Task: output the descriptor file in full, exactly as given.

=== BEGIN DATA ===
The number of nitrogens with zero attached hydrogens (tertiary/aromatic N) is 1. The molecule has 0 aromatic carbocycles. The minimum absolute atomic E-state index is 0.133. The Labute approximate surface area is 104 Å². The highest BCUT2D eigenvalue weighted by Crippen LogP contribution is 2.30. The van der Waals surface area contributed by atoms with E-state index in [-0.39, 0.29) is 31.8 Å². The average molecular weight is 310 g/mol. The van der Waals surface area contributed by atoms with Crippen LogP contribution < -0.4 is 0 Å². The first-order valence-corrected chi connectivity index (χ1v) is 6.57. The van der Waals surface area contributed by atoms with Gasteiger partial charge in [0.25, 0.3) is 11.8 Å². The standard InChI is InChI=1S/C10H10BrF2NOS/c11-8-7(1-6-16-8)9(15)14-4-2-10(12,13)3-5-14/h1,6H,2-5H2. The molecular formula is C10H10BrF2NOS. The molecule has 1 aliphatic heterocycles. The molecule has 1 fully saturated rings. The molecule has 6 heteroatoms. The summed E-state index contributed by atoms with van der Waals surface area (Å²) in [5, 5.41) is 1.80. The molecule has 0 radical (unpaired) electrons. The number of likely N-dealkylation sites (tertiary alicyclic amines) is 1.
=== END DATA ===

The number of nitrogens with zero attached hydrogens (tertiary/aromatic N) is 1. The molecule has 0 aromatic carbocycles. The minimum absolute atomic E-state index is 0.133. The Labute approximate surface area is 104 Å². The highest BCUT2D eigenvalue weighted by Crippen LogP contribution is 2.30. The van der Waals surface area contributed by atoms with E-state index in [-0.39, 0.29) is 31.8 Å². The average molecular weight is 310 g/mol. The van der Waals surface area contributed by atoms with Crippen LogP contribution < -0.4 is 0 Å². The first-order valence-corrected chi connectivity index (χ1v) is 6.57. The van der Waals surface area contributed by atoms with Gasteiger partial charge in [0.25, 0.3) is 11.8 Å². The standard InChI is InChI=1S/C10H10BrF2NOS/c11-8-7(1-6-16-8)9(15)14-4-2-10(12,13)3-5-14/h1,6H,2-5H2. The molecular formula is C10H10BrF2NOS. The molecule has 1 aliphatic heterocycles. The molecule has 1 fully saturated rings. The molecule has 6 heteroatoms. The summed E-state index contributed by atoms with van der Waals surface area (Å²) in [5, 5.41) is 1.80. The molecule has 0 radical (unpaired) electrons. The number of likely N-dealkylation sites (tertiary alicyclic amines) is 1.